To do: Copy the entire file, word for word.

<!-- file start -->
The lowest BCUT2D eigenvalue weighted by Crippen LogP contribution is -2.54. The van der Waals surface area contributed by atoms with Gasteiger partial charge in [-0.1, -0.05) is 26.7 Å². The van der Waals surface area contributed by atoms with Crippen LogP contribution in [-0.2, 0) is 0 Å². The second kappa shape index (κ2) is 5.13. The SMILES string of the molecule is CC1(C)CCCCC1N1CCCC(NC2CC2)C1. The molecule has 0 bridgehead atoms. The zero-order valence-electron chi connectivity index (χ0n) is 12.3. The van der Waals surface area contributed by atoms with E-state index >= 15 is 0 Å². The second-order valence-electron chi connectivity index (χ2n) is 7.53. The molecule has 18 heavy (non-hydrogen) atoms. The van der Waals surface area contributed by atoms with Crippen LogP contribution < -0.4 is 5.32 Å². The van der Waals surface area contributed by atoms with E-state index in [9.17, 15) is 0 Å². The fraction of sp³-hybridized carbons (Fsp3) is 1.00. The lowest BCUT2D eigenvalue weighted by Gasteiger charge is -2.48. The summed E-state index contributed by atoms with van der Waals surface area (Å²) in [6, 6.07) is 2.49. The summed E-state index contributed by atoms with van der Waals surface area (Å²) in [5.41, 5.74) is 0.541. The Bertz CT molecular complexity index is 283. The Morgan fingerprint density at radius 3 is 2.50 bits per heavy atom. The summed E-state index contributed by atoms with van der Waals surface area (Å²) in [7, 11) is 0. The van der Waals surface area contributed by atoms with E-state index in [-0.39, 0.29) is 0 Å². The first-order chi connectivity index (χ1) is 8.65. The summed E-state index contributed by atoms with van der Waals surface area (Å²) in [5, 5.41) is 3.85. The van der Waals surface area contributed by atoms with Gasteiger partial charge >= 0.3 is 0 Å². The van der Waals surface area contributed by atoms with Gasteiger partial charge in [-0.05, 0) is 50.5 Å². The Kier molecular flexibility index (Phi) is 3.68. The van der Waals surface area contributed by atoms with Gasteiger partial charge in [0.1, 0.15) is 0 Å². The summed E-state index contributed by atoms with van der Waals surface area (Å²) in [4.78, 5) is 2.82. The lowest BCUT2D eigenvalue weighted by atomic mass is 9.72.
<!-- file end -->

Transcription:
The lowest BCUT2D eigenvalue weighted by Crippen LogP contribution is -2.54. The van der Waals surface area contributed by atoms with Gasteiger partial charge in [-0.1, -0.05) is 26.7 Å². The van der Waals surface area contributed by atoms with Crippen LogP contribution in [-0.2, 0) is 0 Å². The second kappa shape index (κ2) is 5.13. The SMILES string of the molecule is CC1(C)CCCCC1N1CCCC(NC2CC2)C1. The molecule has 0 bridgehead atoms. The zero-order valence-electron chi connectivity index (χ0n) is 12.3. The van der Waals surface area contributed by atoms with E-state index >= 15 is 0 Å². The second-order valence-electron chi connectivity index (χ2n) is 7.53. The molecule has 18 heavy (non-hydrogen) atoms. The van der Waals surface area contributed by atoms with Crippen LogP contribution < -0.4 is 5.32 Å². The van der Waals surface area contributed by atoms with E-state index in [9.17, 15) is 0 Å². The fraction of sp³-hybridized carbons (Fsp3) is 1.00. The lowest BCUT2D eigenvalue weighted by Gasteiger charge is -2.48. The summed E-state index contributed by atoms with van der Waals surface area (Å²) in [6, 6.07) is 2.49. The summed E-state index contributed by atoms with van der Waals surface area (Å²) in [5.41, 5.74) is 0.541. The Bertz CT molecular complexity index is 283. The Morgan fingerprint density at radius 3 is 2.50 bits per heavy atom. The summed E-state index contributed by atoms with van der Waals surface area (Å²) in [7, 11) is 0. The van der Waals surface area contributed by atoms with E-state index in [-0.39, 0.29) is 0 Å². The first-order chi connectivity index (χ1) is 8.65. The summed E-state index contributed by atoms with van der Waals surface area (Å²) in [5, 5.41) is 3.85. The van der Waals surface area contributed by atoms with Gasteiger partial charge >= 0.3 is 0 Å². The van der Waals surface area contributed by atoms with Gasteiger partial charge in [-0.05, 0) is 50.5 Å². The Kier molecular flexibility index (Phi) is 3.68. The van der Waals surface area contributed by atoms with Gasteiger partial charge in [0.1, 0.15) is 0 Å². The summed E-state index contributed by atoms with van der Waals surface area (Å²) in [4.78, 5) is 2.82. The lowest BCUT2D eigenvalue weighted by atomic mass is 9.72.